I’m Not OCD aka I was a Yeoman in the Navy

Upon observing my organized home, a visitor jibed – wow, you’re not OCD at all.

It wasn’t meant to hurt me, but I took the time to explain why everything stored behind a door in my house, is organized out the wazoo.

When in the Navy, I was a Yeoman.

yeoman

Not my house, not my deer head.

I was an administrative robot, with rank. Every request required a form, and every form was kept in at least three places: empty forms were here, filled-out forms go there, and processed forms got filed everywhere. If you must fill out, cash it, or apply for it, you’ve dealt with a Yeoman. Like many deployed Yeomans, I oversaw an inventory. Inventory means many things in the military: pencils, pens, paper, holsters, razors, toothbrushes, soaps, towels, life jackets, boots, goggles, body armor, firearms, and ammunition. The list is endless. If you’re wearing it, firing it, or eating it, if it’s in your supply box, in a barracks closet, on your ship, or in your tent when you get there, thank a Yeoman. My inventory was a dozen plus Seabee-made gems called, roller-dudes. They’re made for mine-breaching, and where they went, I went. Let’s just say, Iraqi’s love to lay mines.

Military life on the job, is 40% inspection, and 60% preparing for inspection.

Your workspace, inventory, and tools must be in the order you left it in when your shift is done. Same goes for your weight BTW; Yeoman’s had the same physical fitness requirements as fireman, seaman, and everyone–it was harder for us because we were the most sedentary. Let’s just say that cardio was your life, and leave it at that. I’m pushing 50 now, but the habit of the organization remains. I do not leave dishes in the sink overnight. My towels and clothes are folded to retain an unvarying aesthetic. My dishes, pans, and foods are organized–don’t judge me, it’s not alphabetic, or anything that Monkish.

closet

Can you tell it’s laundry day?

My baking and spice cabinets are indicative of this mindset, and it is this space that prompted the humorous observation, from my visitor.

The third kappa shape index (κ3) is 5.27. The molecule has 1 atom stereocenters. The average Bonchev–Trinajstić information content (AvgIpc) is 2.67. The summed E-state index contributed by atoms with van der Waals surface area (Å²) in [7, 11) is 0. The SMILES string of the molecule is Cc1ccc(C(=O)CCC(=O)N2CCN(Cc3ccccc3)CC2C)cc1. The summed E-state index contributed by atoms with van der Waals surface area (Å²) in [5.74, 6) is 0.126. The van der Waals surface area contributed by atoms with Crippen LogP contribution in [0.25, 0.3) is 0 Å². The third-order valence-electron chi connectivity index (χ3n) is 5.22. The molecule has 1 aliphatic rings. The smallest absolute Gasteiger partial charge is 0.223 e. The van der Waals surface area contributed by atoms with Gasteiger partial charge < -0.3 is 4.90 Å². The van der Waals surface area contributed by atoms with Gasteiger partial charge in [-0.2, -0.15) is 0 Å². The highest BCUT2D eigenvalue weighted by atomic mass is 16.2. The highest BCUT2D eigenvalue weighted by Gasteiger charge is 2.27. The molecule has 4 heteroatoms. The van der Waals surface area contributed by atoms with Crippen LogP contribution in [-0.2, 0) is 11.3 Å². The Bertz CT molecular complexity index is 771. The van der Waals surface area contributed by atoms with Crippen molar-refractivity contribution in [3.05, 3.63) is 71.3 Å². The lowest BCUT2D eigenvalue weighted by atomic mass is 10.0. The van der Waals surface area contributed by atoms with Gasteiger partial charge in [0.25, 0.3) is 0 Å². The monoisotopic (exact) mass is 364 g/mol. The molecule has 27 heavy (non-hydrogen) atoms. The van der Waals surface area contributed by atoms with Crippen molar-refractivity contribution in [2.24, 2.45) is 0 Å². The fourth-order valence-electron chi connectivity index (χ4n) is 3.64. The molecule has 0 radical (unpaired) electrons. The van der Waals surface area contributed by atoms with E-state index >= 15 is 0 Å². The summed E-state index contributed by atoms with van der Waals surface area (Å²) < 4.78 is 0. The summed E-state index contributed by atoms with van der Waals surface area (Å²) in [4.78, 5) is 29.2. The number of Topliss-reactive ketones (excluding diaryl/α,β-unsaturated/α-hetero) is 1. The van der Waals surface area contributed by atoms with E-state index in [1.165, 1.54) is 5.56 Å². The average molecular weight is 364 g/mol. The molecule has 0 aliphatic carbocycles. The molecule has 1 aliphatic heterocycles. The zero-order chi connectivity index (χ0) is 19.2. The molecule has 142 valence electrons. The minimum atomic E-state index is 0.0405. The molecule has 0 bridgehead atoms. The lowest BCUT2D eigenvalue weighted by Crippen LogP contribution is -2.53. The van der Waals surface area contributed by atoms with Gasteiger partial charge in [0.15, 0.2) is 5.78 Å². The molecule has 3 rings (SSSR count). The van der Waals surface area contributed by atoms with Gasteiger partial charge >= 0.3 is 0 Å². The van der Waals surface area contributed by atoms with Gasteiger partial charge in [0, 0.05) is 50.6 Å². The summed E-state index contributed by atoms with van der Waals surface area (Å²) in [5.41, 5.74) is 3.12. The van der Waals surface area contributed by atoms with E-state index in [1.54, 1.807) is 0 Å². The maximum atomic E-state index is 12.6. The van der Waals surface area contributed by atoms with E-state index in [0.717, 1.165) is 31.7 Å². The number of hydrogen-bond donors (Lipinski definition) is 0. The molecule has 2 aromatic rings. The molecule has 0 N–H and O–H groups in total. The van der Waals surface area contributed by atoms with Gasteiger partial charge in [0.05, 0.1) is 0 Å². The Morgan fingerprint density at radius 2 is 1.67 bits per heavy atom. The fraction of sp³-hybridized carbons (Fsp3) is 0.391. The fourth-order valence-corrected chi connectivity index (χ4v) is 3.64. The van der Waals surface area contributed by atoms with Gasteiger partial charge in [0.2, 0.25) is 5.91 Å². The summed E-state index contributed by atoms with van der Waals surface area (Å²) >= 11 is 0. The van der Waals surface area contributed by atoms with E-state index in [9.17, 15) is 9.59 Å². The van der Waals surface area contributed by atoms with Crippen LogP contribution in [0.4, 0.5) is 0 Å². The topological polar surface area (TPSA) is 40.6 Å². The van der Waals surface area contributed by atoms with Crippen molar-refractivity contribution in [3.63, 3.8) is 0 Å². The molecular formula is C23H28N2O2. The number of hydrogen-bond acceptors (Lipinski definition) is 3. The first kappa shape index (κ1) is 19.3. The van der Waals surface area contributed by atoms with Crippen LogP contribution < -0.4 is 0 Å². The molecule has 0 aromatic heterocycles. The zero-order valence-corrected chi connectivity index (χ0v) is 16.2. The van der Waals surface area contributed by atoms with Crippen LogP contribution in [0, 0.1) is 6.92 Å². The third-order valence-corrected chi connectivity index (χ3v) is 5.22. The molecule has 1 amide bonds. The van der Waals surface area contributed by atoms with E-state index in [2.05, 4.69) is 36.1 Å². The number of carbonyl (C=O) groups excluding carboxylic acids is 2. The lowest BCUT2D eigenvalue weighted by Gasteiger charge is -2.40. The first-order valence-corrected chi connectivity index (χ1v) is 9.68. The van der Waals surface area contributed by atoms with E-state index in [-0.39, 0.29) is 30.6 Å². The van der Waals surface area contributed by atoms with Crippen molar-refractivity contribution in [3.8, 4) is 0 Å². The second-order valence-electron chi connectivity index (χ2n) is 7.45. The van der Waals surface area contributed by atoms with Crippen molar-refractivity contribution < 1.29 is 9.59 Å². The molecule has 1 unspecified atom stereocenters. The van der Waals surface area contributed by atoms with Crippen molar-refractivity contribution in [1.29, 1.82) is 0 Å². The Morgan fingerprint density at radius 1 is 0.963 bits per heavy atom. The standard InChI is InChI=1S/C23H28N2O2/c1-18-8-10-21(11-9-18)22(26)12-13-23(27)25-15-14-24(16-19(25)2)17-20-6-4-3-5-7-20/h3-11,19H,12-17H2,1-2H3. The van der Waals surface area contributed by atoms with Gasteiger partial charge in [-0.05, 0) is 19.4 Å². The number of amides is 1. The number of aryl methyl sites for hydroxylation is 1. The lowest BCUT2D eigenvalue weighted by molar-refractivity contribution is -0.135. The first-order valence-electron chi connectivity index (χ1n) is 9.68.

Here’s the thing – I bake, a lot. I suffer from a form of fructose malabsorption wherein I don’t have a complete absence of aldolase B. Now folks with zero aldolase B enzyme, do not metabolize fructose at all. I can process it, so long as there’s no high-fructose corn syrup in it, or any artificial additive containing glucose. Two years ago, I was forced to eliminate all forms of HFCS from my diet. My small intestine couldn’t take it anymore, and my liver gave it all the protest mojo it needed to put me in the hospital. I don’t have irritable bowel, this was worse and gross, and I’ll spare you the details. Rambling story short, I cannot have anything that comes in a prepacked wrapper, no form of soda from a can, no pre-made cake or cookie, and NO FORM OF SPLENDA, or any artificial sweetener, period.

Real sugar only.

cabinet

Glass jars are your friends…

I’m a slave to an occasional sweet. I like my piece of cake, love my cookies, a brownie for breakfast? HellzYeah! To enjoy these things, I must make from them from scratch. My fruit juices, and sodas? They must real-sugar only; never assume that because your soda or juice is in a glass bottle, that it’s not loaded with HFCS. I’m adept at reading labels. Baking the occasional sweet means I must have baking ingredients, on hand. Baking ingredients are notoriously packaged in perishable containers that look like shit, once you open them. That’s why my baking and spice cabinets look the way they do; anchor-hocking jars full of raw ingredients.

No, I’m not OCD…I was a Yeoman in the Navy.

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